Wednesday, October 16, 2013

Victories We Can't Afford

Statue of Gen. Nathanael Greene at Guilford Court House Battleground Park, Greensboro NC

On March 15, 1781 during the American Revolution, Gen. Nathanael Greene's army of Continental soldiers fought the British army of Gen. Charles Cornwallis at the Battle of Guilford Court House. Greene's army, though mostly composed of ragtag volunteers, fought admirably against the better trained British troop; indeed, at the height of the battle, it looked like the Americans might actually gain a significant victory over the British.

But for Cornwallis, defeat simply was NOT an option, certainly not for his well prepared soldiers against these fledgling colonial volunteers. So Cornwallis ordered his artillery to fire directly at the heart of the battle. The effect was devastating to the American troops and Greene and his men were forced to retreat, leaving the field...and the British troops. 

But at what cost? Cornwallis' tactic had in fact secured victory by inflicting many casualties upon his enemy; but that same tactic had killed a nearly equal number of his own men. Back in England, a member of Parliament, contemplating the cost of the war in terms of lives, weapons, supplies and money, remarked that England could scarcely afford more such "victories". 

I'm thinking of this moment in history because of the latest news on the US government shutdown. The U.S. Senate has approved a deal that will re-open the government and prevent the United States from defaulting on its debts.

Well, that's nice. Too bad we didn't have a deal 16 days ago to prevent all that then. No, wait! We did! Then the Republicans in the House of Representatives decided this would be the perfect opportunity to try ONE MORE time to kill the Affordable Health Care Act or Obamacare, if you will.

Note: My first vote I ever cast in an election was as a registered Republican. I am, in fact, still a registered Republican. A lot of my personal politics are centered around a strong defense, limited government and fiscal responsibility. Yet I've watched as more and more people come to power within the GOP who have shattered the viability of conservative governance by engaging in policies and strategies that are geared towards personal power and petty vindictiveness. 

In November 2008, after Barack Obama's first election as President, Sen. Mitch McConnell put this perspective in sharp focus when he declared the number one goal was to keep President Obama from a second term.  Really, Mitch? That's the number one goal, the defeat of a political enemy? I don't know, silly me would think there are more important objectives for you and other elected leaders to pursue, stuff like establishing justice, insuring domestic tranquility, providing for the common defense, promoting the general welfare and securing the blessings of liberty. The stuff that's at the very beginning of the Constitution that hard right conservatives are always hitting people over the head with.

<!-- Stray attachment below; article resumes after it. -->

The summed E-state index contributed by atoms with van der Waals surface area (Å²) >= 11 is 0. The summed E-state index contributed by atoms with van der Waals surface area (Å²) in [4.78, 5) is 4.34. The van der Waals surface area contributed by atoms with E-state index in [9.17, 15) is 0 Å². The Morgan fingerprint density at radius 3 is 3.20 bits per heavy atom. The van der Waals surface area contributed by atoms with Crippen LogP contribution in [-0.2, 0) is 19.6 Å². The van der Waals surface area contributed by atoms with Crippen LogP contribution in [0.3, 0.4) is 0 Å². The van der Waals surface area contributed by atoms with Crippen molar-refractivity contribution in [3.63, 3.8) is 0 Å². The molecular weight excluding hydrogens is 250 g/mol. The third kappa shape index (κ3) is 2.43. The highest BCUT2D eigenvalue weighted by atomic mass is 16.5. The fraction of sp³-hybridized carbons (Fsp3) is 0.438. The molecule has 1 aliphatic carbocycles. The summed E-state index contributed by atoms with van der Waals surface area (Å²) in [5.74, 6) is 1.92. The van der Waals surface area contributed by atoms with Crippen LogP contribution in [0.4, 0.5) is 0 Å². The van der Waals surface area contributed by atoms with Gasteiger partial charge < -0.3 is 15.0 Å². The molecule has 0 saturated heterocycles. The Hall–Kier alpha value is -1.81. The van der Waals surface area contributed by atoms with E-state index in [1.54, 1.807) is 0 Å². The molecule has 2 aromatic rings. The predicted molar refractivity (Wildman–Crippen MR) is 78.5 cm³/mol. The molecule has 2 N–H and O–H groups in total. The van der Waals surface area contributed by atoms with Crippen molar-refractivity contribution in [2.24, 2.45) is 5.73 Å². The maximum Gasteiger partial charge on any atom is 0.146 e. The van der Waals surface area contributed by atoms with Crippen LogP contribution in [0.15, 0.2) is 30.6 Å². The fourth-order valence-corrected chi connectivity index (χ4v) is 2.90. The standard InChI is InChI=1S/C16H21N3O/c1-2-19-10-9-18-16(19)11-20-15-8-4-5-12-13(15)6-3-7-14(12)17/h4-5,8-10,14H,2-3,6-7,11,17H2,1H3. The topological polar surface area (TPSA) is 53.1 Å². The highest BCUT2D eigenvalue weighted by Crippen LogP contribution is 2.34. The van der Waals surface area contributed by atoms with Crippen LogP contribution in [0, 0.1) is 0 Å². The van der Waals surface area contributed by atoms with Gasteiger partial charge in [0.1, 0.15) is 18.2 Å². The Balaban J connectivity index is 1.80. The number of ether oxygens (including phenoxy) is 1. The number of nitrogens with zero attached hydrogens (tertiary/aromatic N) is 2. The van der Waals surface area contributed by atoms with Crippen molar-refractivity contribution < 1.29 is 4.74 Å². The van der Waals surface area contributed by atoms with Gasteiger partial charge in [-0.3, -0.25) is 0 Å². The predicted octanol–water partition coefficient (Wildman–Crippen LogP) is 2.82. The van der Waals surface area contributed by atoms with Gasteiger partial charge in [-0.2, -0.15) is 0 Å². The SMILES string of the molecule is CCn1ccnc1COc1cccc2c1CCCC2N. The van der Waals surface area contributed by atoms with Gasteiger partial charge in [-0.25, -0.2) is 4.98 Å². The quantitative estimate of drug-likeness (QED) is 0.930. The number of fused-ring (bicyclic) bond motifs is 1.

But when the person who's sitting in the White House is cast as the enemy who must be defeated at all costs and denied whatever he wants, how can we expect our system of government to function? Personally, I don't care who's President. In the end I want to know:

  • Are my taxes fair and not overly burdensome?
  • Are the taxes I pay being effective and efficiently used?
  • Can we as a nation defend ourselves from missiles and terrorists and other threats?
  • Am I free to live my life as I see fit?
  • Are the laws we have sufficient to offer protection, safety and order for our society?
  • Are we helping those who can't help themselves?
  • Are we staying out of the way as much as possible of those who can help themselves?

I could go on but the point I'm making here is this: is government doing what it's supposed to do? The ideology that guides the function of government can be important but it shouldn't override common sense and the needs of all Americans.

Tonight we celebrate that a deal has been reached and doomsday has been averted. But make no mistake: the damage has been done and it will take time to repair.

Treasury bills, for example, have taken a hit. T-Bills are a vital part of income protection and investment. They're not very exciting as the interest earned is so low. But they are safe and if the security of the investment is more important than the gains of the investment, then T-Bills have a significant function. But the government shutdown has prompted a selloff of treasury bills as their main strengths---security, dependability---have been compromised. 

Other countries that hold American debt are understandably nervous. China has a lot of American debt but as long as the American government is stable, that debt is an asset. When things turn into a circus as they have for the last two weeks, that debt is being viewed as a liability.

American money has been the preferred go-to for secure and trustworthy currency when other nation's currencies are lacking. When games are played with the functioning of the government behind that money, that sense of trust is weakened and further undermines America's economic strength which can also impede our influence over world affairs.

So yes, tonight we may have a victory through the Senate deal. Our government will re-open for business, we will honor our debts and investment markets will breathe a bit easier. Meanwhile, the Tea Party extremists will go back to their districts and claim victory in that they stood up to Obama and the Democrats while their re-election coffers beginning piling up with new donations.

Can we afford more such victories?

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